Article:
Translation:I saw a profile but I was not satisfied.
ch is always what you call "a soft 'ch'". (ch is expressed slightly differently depending on it's position in a word, and whether it is broad or silent, but it is never the "ch" in "church". If you find yourself making that sound when trying to pronounce a word that contains ch in Irish, then you are getting the pronunciation badly wrong).
You can hear the negative particle cha pronounced on teanglann.ie.
The NEID uses próifíl as a translation for several difference meanings of "profile" including "public image ", "typification of sth based on research", "description based on medical analysis", and " side view".
While the NEID doesn't use próifíl in it's example for "short written description", tearma.ie does include próifíl as a word for "character, biographical sketch"
bhí is the "independent form". The "dependent form" is used after the negative verbal particle ní (ní raibh mé-"I was not") and the interrogative verbal particle an (an raibh tú?-"were you?"), and the conjunction go (dúirt tú go raibh sé anseo-"you said that it was here"). It is also used in some relative constructions.
For most verbs, the dependent form is the same as the independent form (or there is no dependent form - take your pick). For some verbs, the dependent form is only used in certain tenses. For the verb bí, there is a dependent form in the present tense (tá tú, an bhfuil tú?, níl tú) as well as the past tense.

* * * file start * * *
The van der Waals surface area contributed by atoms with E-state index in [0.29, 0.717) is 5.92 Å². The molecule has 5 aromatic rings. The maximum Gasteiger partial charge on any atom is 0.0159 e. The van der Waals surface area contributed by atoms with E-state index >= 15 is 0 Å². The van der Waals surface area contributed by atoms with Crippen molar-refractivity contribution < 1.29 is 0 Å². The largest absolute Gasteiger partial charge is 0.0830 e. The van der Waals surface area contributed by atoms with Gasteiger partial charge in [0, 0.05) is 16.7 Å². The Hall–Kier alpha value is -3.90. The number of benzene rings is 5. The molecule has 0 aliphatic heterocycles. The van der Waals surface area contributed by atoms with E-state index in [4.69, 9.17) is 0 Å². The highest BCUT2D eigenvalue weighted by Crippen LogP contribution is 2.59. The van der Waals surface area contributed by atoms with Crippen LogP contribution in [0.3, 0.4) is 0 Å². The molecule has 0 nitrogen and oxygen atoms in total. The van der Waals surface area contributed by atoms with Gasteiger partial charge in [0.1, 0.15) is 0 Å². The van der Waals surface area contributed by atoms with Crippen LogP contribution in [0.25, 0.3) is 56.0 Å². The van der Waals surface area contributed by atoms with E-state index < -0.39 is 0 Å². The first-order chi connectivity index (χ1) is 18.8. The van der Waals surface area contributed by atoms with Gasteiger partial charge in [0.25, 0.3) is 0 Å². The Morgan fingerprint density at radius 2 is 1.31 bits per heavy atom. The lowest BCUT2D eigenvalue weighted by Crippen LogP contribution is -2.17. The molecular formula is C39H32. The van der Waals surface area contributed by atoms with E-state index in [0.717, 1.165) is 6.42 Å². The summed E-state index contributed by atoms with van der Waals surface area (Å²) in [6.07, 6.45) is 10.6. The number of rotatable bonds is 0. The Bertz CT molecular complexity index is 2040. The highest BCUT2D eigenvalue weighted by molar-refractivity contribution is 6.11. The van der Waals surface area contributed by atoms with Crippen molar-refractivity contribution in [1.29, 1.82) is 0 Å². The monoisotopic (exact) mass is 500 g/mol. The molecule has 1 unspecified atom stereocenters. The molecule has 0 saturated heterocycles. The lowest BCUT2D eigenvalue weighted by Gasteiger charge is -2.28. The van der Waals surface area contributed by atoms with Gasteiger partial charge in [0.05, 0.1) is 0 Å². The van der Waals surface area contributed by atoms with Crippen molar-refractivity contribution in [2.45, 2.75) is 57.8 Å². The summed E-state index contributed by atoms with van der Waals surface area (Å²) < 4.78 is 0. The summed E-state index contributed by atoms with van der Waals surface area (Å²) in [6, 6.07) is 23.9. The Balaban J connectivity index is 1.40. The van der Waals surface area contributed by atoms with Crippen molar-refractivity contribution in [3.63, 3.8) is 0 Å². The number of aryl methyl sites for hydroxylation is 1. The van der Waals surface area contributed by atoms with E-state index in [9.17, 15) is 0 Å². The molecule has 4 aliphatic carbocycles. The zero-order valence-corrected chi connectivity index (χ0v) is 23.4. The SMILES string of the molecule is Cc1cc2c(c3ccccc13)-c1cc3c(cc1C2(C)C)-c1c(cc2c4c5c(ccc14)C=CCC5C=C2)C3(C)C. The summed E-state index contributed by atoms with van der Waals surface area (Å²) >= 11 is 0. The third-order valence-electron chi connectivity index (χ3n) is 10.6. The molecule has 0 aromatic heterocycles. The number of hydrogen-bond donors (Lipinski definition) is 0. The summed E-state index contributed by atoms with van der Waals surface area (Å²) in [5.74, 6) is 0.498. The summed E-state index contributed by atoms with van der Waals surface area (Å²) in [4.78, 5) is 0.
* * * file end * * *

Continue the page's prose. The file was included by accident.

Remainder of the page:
Just as a tangent, I read an interesting explanation of the "go-went" situation. Apparently, "go" used to have a different simple past tense (goed?), and "went" was the past tense of the verb "wend," which survives in the expression "to wend one's way," although it has since become a regular verb: "I wended my way." Anyway, its past tense was "went," which for some unknown reason came to be used in place of the old past tense of "go." Ah, English.
'raibh' originates from 'ro' + 'bhí'. 'ro' is no longer used independently, but is the 'perfect' particle and is the atom which produces 'níor'. Lots more down the rabbit hole here (not pretending I understand it): http://nualeargais.ie/gnag/part.htm
Like the 'wend'/'go' example, there's plenty of similar things in the Irish irregular verbs, e.g. 'chonaic/feic/chí' or 'chuala/clois/cluin'. I guess it's a natural process in languages and dialects that likely has been massively slowed by the advent of writing. Or maybe this level of irregularity can be sustained in only the most frequently used verbs.